COMMITMENT, competence, and compassion—but of these three, the most important is compassion.

Although enrollment usually falls in the second semester, the drastic enrollment policies imposed suddenly this semester—banning promissory notes and late enrollments—might have compounded the rather steep drop this year. Perhaps some might have wondered why the recent enrollment was faster compared to the previous ones until they saw the Varsitarian’s banner headline last issue: “UST Bans Promissory Notes.”

Thanks to Fr. Rolando de la Rosa, O.P., Rector of UST, the new enrollment policies have been lifted, giving a chance for some students to get back to school. He has announced that late enrollees will again be accepted, while promissory notes will again be allowed on a “case-to-case basis.”

Some students have able been to get back after missing the classes for a week, but sadly, some have failed to meet the financial requirements.

The University administration should communicate with students why it stopped issuing promissory notes. The administration obviously has reasons for the drastic move and these should be explained. Affected students deserve an explanation, especially since they have been paying religiously their balance as promised.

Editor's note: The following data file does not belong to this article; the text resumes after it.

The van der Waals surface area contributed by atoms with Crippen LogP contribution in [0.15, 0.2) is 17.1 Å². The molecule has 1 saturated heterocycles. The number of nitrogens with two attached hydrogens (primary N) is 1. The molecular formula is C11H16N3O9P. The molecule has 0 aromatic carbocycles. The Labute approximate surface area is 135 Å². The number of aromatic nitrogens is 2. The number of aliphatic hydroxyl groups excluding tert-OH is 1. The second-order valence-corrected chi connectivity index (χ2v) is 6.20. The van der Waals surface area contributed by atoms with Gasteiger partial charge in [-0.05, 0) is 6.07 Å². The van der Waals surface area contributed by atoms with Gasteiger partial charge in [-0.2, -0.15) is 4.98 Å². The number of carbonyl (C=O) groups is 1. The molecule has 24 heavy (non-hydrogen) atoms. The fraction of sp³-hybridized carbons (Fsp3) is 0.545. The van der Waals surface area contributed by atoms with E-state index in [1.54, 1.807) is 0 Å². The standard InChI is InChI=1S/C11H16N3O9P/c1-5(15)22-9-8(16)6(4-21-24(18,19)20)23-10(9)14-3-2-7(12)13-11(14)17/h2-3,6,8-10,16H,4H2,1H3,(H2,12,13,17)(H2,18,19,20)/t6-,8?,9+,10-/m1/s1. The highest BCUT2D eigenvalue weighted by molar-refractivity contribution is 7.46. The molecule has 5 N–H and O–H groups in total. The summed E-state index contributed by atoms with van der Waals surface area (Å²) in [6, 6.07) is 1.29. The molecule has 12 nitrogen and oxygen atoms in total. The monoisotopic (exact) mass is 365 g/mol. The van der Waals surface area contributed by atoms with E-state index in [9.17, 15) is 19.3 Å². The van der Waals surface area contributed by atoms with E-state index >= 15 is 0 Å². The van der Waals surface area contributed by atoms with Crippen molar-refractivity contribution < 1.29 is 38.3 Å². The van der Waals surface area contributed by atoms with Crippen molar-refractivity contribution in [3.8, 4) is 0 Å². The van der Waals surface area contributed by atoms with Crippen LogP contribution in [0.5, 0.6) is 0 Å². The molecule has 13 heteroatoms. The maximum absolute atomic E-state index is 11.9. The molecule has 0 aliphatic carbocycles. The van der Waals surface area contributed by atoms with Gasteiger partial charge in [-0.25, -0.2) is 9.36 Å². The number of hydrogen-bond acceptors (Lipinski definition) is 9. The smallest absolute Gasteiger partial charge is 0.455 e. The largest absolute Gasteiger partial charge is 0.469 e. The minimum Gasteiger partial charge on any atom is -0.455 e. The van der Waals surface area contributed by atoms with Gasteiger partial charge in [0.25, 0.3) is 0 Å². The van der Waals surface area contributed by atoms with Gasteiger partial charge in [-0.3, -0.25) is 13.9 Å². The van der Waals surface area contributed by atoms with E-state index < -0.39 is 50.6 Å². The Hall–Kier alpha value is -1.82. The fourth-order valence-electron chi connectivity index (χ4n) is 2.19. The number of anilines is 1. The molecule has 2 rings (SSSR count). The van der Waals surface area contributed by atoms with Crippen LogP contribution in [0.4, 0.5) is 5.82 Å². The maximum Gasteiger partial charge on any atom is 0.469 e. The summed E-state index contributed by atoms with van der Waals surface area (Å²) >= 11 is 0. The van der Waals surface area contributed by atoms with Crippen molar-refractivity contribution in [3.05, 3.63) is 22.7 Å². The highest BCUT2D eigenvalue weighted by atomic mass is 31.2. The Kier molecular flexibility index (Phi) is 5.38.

The administration should likewise explain what “case-to-case basis” means. If this will not be explained, others may get false hopes that they could enroll.

As for the policy imposing a six percent interest on unpaid tuition upon enrollment—which has been deferred until the next academic year—the Central Student Council, at least, explained that the interest would fund the “administrative charges” for unpaid accounts.

How big really are the administrative costs of the unpaid accounts? Will they lead to UST, the oldest university in Asia, closing down because of financial difficulties?

Kabilang isla ng pangarap

But if UST is really experiencing financial difficulties, it is suicidal for it to clamp down on late enrollees who, after all, pay their matriculation, albeit delayed, to sustain the opeations of the school and improve the finances of the University. Moreover, banning promissory notes – which are a form of credit line — is bad business. Even businesses extend credit lines to their regular clients.

Extending financial relief to students is not only practical business; it’s also practical Christianity. The University should exercisepaternal solicitude and pastoral care over its students becauseeducation is a social service and UST is a Catholic institution.

One thing that makes UST unique among top universities is that people from different social strata harmoniously interact with each other here.

One can hardly feel elitism in UST, unless, of course, enrollees will be screened based on their financial capabilities—like what the new enrollment policies may have done.

A key Thomasian identity that the University promotes is that Thomasians “can reach out to others with Christian compassion in their service to the poor and the marginalized members of society.” The

UST administration should embody that identity.


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